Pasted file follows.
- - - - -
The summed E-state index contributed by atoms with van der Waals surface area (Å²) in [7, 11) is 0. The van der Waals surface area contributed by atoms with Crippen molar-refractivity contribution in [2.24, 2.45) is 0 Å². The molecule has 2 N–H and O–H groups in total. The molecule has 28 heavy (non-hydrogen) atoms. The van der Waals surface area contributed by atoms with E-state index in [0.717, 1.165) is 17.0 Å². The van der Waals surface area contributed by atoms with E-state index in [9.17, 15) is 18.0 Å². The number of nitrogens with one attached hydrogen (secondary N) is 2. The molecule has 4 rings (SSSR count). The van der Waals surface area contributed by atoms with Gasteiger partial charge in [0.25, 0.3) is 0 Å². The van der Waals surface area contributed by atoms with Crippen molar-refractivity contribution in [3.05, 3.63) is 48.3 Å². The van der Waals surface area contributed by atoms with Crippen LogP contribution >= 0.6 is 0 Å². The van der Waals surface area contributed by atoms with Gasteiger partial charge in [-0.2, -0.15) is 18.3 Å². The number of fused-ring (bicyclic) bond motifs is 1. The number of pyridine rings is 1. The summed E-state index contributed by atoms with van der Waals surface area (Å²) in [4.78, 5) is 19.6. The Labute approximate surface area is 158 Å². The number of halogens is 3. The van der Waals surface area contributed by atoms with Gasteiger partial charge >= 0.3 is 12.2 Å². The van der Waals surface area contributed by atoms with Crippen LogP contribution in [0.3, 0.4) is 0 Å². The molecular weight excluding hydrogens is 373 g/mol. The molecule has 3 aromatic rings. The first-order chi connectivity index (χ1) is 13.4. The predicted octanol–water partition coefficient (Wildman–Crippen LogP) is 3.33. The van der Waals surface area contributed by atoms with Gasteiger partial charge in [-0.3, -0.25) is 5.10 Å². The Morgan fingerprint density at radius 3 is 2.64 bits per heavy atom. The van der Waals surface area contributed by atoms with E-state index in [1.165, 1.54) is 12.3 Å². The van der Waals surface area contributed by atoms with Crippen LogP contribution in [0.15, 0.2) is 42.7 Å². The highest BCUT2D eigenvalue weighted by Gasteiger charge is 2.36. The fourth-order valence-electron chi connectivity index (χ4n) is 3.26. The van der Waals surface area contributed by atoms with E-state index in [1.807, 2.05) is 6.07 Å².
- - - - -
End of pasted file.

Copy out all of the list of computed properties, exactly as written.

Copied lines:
The summed E-state index contributed by atoms with van der Waals surface area (Å²) in [7, 11) is 0. The van der Waals surface area contributed by atoms with Crippen molar-refractivity contribution in [2.24, 2.45) is 0 Å². The molecule has 2 N–H and O–H groups in total. The molecule has 28 heavy (non-hydrogen) atoms. The van der Waals surface area contributed by atoms with E-state index in [0.717, 1.165) is 17.0 Å². The van der Waals surface area contributed by atoms with E-state index in [9.17, 15) is 18.0 Å². The number of nitrogens with one attached hydrogen (secondary N) is 2. The molecule has 4 rings (SSSR count). The van der Waals surface area contributed by atoms with Gasteiger partial charge in [0.25, 0.3) is 0 Å². The van der Waals surface area contributed by atoms with Crippen molar-refractivity contribution in [3.05, 3.63) is 48.3 Å². The van der Waals surface area contributed by atoms with Crippen LogP contribution >= 0.6 is 0 Å². The van der Waals surface area contributed by atoms with Gasteiger partial charge in [-0.2, -0.15) is 18.3 Å². The number of fused-ring (bicyclic) bond motifs is 1. The number of pyridine rings is 1. The summed E-state index contributed by atoms with van der Waals surface area (Å²) in [4.78, 5) is 19.6. The Labute approximate surface area is 158 Å². The number of halogens is 3. The van der Waals surface area contributed by atoms with Gasteiger partial charge >= 0.3 is 12.2 Å². The van der Waals surface area contributed by atoms with Crippen LogP contribution in [0.3, 0.4) is 0 Å². The molecular weight excluding hydrogens is 373 g/mol. The molecule has 3 aromatic rings. The first-order chi connectivity index (χ1) is 13.4. The predicted octanol–water partition coefficient (Wildman–Crippen LogP) is 3.33. The van der Waals surface area contributed by atoms with Gasteiger partial charge in [-0.3, -0.25) is 5.10 Å². The Morgan fingerprint density at radius 3 is 2.64 bits per heavy atom. The van der Waals surface area contributed by atoms with E-state index in [1.165, 1.54) is 12.3 Å². The van der Waals surface area contributed by atoms with Crippen LogP contribution in [0.15, 0.2) is 42.7 Å². The highest BCUT2D eigenvalue weighted by Gasteiger charge is 2.36. The fourth-order valence-electron chi connectivity index (χ4n) is 3.26. The van der Waals surface area contributed by atoms with E-state index in [1.807, 2.05) is 6.07 Å².